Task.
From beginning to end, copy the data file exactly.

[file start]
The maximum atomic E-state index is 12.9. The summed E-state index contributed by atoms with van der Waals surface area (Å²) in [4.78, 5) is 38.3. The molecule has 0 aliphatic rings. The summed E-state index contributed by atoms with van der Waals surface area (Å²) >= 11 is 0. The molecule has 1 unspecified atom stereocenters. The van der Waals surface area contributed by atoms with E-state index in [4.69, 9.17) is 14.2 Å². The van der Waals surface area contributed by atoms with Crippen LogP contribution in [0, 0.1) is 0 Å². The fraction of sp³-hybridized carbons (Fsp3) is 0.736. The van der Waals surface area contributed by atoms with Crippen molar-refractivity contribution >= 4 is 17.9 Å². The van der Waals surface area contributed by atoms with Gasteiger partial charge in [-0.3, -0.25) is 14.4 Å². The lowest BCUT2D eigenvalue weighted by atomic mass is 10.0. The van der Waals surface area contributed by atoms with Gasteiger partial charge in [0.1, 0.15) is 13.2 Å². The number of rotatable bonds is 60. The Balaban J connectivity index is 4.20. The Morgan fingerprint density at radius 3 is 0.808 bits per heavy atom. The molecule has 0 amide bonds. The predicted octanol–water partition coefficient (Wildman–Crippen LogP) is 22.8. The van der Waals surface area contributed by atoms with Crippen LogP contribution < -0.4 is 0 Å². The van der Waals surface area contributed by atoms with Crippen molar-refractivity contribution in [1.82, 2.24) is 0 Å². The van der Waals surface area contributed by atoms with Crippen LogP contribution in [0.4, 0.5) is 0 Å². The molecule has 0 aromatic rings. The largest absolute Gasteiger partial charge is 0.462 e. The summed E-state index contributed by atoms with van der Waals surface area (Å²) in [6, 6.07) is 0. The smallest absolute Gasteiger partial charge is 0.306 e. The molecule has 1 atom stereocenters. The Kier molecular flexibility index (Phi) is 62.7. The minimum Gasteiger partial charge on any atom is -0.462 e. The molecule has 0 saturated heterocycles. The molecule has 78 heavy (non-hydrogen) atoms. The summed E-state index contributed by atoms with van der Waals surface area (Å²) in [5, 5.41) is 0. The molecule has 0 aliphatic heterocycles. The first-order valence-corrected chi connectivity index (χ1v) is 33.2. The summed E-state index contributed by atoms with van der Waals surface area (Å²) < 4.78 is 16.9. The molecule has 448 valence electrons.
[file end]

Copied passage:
The maximum atomic E-state index is 12.9. The summed E-state index contributed by atoms with van der Waals surface area (Å²) in [4.78, 5) is 38.3. The molecule has 0 aliphatic rings. The summed E-state index contributed by atoms with van der Waals surface area (Å²) >= 11 is 0. The molecule has 1 unspecified atom stereocenters. The van der Waals surface area contributed by atoms with E-state index in [4.69, 9.17) is 14.2 Å². The van der Waals surface area contributed by atoms with Crippen LogP contribution in [0, 0.1) is 0 Å². The fraction of sp³-hybridized carbons (Fsp3) is 0.736. The van der Waals surface area contributed by atoms with Crippen molar-refractivity contribution >= 4 is 17.9 Å². The van der Waals surface area contributed by atoms with Gasteiger partial charge in [-0.3, -0.25) is 14.4 Å². The lowest BCUT2D eigenvalue weighted by atomic mass is 10.0. The van der Waals surface area contributed by atoms with Gasteiger partial charge in [0.1, 0.15) is 13.2 Å². The number of rotatable bonds is 60. The Balaban J connectivity index is 4.20. The Morgan fingerprint density at radius 3 is 0.808 bits per heavy atom. The molecule has 0 amide bonds. The predicted octanol–water partition coefficient (Wildman–Crippen LogP) is 22.8. The van der Waals surface area contributed by atoms with Crippen LogP contribution < -0.4 is 0 Å². The van der Waals surface area contributed by atoms with Crippen molar-refractivity contribution in [1.82, 2.24) is 0 Å². The van der Waals surface area contributed by atoms with Crippen LogP contribution in [0.4, 0.5) is 0 Å². The molecule has 0 aromatic rings. The largest absolute Gasteiger partial charge is 0.462 e. The summed E-state index contributed by atoms with van der Waals surface area (Å²) in [6, 6.07) is 0. The smallest absolute Gasteiger partial charge is 0.306 e. The molecule has 1 atom stereocenters. The Kier molecular flexibility index (Phi) is 62.7. The minimum Gasteiger partial charge on any atom is -0.462 e. The molecule has 0 saturated heterocycles. The molecule has 78 heavy (non-hydrogen) atoms. The summed E-state index contributed by atoms with van der Waals surface area (Å²) in [5, 5.41) is 0. The molecule has 0 aliphatic heterocycles. The first-order valence-corrected chi connectivity index (χ1v) is 33.2. The summed E-state index contributed by atoms with van der Waals surface area (Å²) < 4.78 is 16.9. The molecule has 448 valence electrons.